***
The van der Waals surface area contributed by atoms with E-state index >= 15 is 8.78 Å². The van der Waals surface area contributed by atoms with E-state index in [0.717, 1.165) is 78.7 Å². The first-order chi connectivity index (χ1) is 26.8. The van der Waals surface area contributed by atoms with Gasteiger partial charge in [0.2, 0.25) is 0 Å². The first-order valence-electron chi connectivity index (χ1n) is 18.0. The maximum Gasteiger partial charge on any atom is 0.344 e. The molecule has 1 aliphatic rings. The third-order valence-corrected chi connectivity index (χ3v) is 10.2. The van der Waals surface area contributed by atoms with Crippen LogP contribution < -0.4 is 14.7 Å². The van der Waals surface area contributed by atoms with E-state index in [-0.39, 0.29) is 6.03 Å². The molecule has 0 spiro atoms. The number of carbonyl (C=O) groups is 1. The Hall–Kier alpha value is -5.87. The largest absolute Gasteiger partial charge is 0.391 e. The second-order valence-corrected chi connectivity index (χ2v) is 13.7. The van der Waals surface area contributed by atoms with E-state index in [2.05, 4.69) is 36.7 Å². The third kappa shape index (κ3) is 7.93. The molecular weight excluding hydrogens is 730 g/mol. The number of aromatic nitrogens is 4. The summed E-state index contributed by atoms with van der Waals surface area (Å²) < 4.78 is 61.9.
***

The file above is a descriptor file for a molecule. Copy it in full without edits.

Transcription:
The van der Waals surface area contributed by atoms with E-state index >= 15 is 8.78 Å². The van der Waals surface area contributed by atoms with E-state index in [0.717, 1.165) is 78.7 Å². The first-order chi connectivity index (χ1) is 26.8. The van der Waals surface area contributed by atoms with Gasteiger partial charge in [0.2, 0.25) is 0 Å². The first-order valence-electron chi connectivity index (χ1n) is 18.0. The maximum Gasteiger partial charge on any atom is 0.344 e. The molecule has 1 aliphatic rings. The third-order valence-corrected chi connectivity index (χ3v) is 10.2. The van der Waals surface area contributed by atoms with Crippen LogP contribution < -0.4 is 14.7 Å². The van der Waals surface area contributed by atoms with E-state index in [-0.39, 0.29) is 6.03 Å². The molecule has 0 spiro atoms. The number of carbonyl (C=O) groups is 1. The Hall–Kier alpha value is -5.87. The largest absolute Gasteiger partial charge is 0.391 e. The second-order valence-corrected chi connectivity index (χ2v) is 13.7. The van der Waals surface area contributed by atoms with E-state index in [2.05, 4.69) is 36.7 Å². The third kappa shape index (κ3) is 7.93. The molecular weight excluding hydrogens is 730 g/mol. The number of aromatic nitrogens is 4. The summed E-state index contributed by atoms with van der Waals surface area (Å²) < 4.78 is 61.9.